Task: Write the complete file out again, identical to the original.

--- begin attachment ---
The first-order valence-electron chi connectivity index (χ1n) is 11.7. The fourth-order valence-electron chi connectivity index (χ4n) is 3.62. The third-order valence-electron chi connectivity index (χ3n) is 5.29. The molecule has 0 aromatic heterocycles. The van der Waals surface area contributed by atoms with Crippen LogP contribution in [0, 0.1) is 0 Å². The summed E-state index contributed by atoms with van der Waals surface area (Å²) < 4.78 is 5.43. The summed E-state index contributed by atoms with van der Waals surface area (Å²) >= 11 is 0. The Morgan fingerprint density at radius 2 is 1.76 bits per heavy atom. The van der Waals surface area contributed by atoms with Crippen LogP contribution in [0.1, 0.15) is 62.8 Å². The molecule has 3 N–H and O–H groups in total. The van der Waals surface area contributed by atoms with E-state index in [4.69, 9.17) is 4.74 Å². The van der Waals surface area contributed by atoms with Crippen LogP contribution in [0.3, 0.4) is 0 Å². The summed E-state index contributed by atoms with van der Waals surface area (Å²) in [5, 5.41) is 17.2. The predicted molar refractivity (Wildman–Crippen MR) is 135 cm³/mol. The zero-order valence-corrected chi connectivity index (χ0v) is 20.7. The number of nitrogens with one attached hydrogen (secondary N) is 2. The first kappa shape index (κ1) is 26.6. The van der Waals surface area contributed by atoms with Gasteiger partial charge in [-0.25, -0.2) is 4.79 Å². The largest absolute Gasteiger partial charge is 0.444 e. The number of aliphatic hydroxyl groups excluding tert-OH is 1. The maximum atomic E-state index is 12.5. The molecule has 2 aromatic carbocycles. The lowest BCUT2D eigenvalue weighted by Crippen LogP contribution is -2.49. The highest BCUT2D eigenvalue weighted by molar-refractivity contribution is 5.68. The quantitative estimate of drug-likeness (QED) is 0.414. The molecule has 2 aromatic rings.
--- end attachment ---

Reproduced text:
The first-order valence-electron chi connectivity index (χ1n) is 11.7. The fourth-order valence-electron chi connectivity index (χ4n) is 3.62. The third-order valence-electron chi connectivity index (χ3n) is 5.29. The molecule has 0 aromatic heterocycles. The van der Waals surface area contributed by atoms with Crippen LogP contribution in [0, 0.1) is 0 Å². The summed E-state index contributed by atoms with van der Waals surface area (Å²) < 4.78 is 5.43. The summed E-state index contributed by atoms with van der Waals surface area (Å²) >= 11 is 0. The Morgan fingerprint density at radius 2 is 1.76 bits per heavy atom. The van der Waals surface area contributed by atoms with Crippen LogP contribution in [0.1, 0.15) is 62.8 Å². The molecule has 3 N–H and O–H groups in total. The van der Waals surface area contributed by atoms with E-state index in [4.69, 9.17) is 4.74 Å². The van der Waals surface area contributed by atoms with Crippen LogP contribution in [0.3, 0.4) is 0 Å². The summed E-state index contributed by atoms with van der Waals surface area (Å²) in [5, 5.41) is 17.2. The predicted molar refractivity (Wildman–Crippen MR) is 135 cm³/mol. The zero-order valence-corrected chi connectivity index (χ0v) is 20.7. The number of nitrogens with one attached hydrogen (secondary N) is 2. The first kappa shape index (κ1) is 26.6. The van der Waals surface area contributed by atoms with Gasteiger partial charge in [-0.25, -0.2) is 4.79 Å². The largest absolute Gasteiger partial charge is 0.444 e. The number of aliphatic hydroxyl groups excluding tert-OH is 1. The maximum atomic E-state index is 12.5. The molecule has 2 aromatic carbocycles. The lowest BCUT2D eigenvalue weighted by Crippen LogP contribution is -2.49. The highest BCUT2D eigenvalue weighted by molar-refractivity contribution is 5.68. The quantitative estimate of drug-likeness (QED) is 0.414. The molecule has 2 aromatic rings.